The spacedock is actually quite expensive for work and sells a lot of stolen goods. There is an option to swap damaged ships for patched-up older hulls if owners can't afford repairs. The Arcane occasionally demand items, but they offer to buy them so Halvor goes along with them. He's otherwise outside their 'ecosystem.' He's also described as a normally slow and meticulous worker.

(I know we've discussed it before, but if you have captured a couple Helms you're likely set for a while to afford ship repairs as long as the market can afford to buy them.)

His associates include six gnome repairmen (I think they're meant to be non-tinker gnomes) and an adventuring band known as "the Shields" which includes a flesh golem as well as two fighters of 9th and 10th level in plate armor +1, 6 half-elf fighter/mages. It's a weird adventuring band. Also at the dock is Halvor's wife, a human cleric of Ptah of 7th level who provides free healing.

The best (in my mind) plot hook for the Stardock is food is a big limiting factor. There's some mushroom farms, but that's bland and limited. The two 'sub ideas' both mention the mushrooms: One suggestion is a scavver attack, while the other is that the mushrooms spontaneously grow into harmful types and threaten the Saphardin nursery.

This isn't an adventure, but more of a place. It's not a bad place, but needs to be fleshed out so much: Give the NPCs names and motivations, add some interesting stuff in the junkyard, etc. Maybe make some notes on other visitors whom the PCs might want to interact with or steer clear from.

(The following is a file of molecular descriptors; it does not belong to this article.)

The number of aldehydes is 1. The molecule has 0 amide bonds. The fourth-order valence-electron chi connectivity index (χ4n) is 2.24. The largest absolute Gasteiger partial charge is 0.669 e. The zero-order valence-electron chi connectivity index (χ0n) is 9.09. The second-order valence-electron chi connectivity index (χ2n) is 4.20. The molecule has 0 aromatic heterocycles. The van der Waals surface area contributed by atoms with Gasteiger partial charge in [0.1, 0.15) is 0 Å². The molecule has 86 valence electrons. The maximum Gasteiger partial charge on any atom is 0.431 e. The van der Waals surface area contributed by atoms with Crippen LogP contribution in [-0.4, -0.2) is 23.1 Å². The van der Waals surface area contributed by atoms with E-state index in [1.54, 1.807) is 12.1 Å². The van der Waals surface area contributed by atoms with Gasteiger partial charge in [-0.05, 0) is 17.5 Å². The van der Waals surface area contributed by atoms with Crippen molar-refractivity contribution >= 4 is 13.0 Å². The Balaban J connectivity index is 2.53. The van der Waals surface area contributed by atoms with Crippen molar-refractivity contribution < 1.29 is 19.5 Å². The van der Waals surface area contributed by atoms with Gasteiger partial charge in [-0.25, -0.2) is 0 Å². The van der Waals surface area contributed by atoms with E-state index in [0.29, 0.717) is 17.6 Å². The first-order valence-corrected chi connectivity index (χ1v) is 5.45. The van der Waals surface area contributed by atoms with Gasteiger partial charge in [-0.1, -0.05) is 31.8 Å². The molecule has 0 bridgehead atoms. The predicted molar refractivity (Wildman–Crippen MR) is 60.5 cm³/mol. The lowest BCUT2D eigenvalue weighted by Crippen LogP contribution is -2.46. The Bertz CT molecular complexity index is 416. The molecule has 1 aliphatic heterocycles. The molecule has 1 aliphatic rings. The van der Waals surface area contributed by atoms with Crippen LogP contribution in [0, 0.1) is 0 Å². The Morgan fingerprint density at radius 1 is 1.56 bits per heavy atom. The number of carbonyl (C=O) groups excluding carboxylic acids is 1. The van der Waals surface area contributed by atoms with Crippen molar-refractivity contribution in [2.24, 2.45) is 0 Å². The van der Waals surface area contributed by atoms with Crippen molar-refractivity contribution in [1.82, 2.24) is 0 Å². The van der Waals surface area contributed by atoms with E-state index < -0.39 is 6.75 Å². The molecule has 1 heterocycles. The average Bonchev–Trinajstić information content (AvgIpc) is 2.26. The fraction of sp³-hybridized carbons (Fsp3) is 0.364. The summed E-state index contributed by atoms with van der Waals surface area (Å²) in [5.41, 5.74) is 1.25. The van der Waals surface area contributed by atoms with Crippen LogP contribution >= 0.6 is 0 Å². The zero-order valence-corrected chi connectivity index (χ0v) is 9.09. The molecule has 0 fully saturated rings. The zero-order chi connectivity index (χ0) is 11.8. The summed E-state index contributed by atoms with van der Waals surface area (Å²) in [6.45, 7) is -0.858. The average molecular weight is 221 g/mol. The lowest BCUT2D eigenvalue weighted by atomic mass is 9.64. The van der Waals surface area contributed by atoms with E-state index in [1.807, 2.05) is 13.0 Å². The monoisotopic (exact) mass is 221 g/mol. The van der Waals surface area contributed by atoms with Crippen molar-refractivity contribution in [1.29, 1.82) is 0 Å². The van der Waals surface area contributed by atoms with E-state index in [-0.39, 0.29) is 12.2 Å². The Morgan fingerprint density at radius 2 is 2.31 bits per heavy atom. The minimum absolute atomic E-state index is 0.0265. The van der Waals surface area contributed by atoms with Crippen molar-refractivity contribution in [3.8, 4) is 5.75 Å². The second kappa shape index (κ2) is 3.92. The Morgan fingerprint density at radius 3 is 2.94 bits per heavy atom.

Next up are more adventure ideas... And even less developed ones, I believe.
 

MacBalance

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I'm starting to think this book is a compilation of Ed's Spelljammer campaign notes.
Some of this might have been good as Dragon articles perhaps... A lot of the ideas feel like the brainstorming you might get if someone gave you a list of goofy spaceship ideas and asked for an idea or two for an adventure based around each. It's not even complete with that assumption, though.

I still the ship catalog is the 'good part' of this book (which I really wish we were at) and the adventures are, so far, the low point. The monsters have a few flaws (common to much of the Spelljammer product line) but they're salvagable.

The book contributes to my overall theory that Planescape was Spelljammer done better in so many ways, and that includes the box set feeling 'complete' and being designed more realistically around actual play, whereas this book seems to assume large groups of high level characters. Planescape had a goal of making the planes accessible for new players and low-level PCs; Spelljammer seems to be aimed at the experienced and perhaps jaded players with high-level and well-off PCs.

(I'm also reading the Revised Dark Sun material, which takes the cake for late 2e bloat and/or material for experienced players and DMs. Stat blocks that try to encompass multiple psionics rulesets and similar seem like a setup for failure.)

Halvor's could have been fun if it had a couple more pages and a couple less logic faults. Map out the asteroid (at least a rough map, plus maybe a detailed 'dungeon map' for a main office facility) and give the NPCs some adequate detailing. It's not as big a deal as the Rock of Bral, but it's a fun idea.
 

Dalillama

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The book contributes to my overall theory that Planescape was Spelljammer done better in so many ways,
Except that it wasn't Spelljammer. It didn't have any of the things that I liked most in Spelljammer. Which is why I hated it then and hate it now: it got all the attention and budget that Spelljammer should've had. Also that dialect it's all written in gets on my nerves to no end.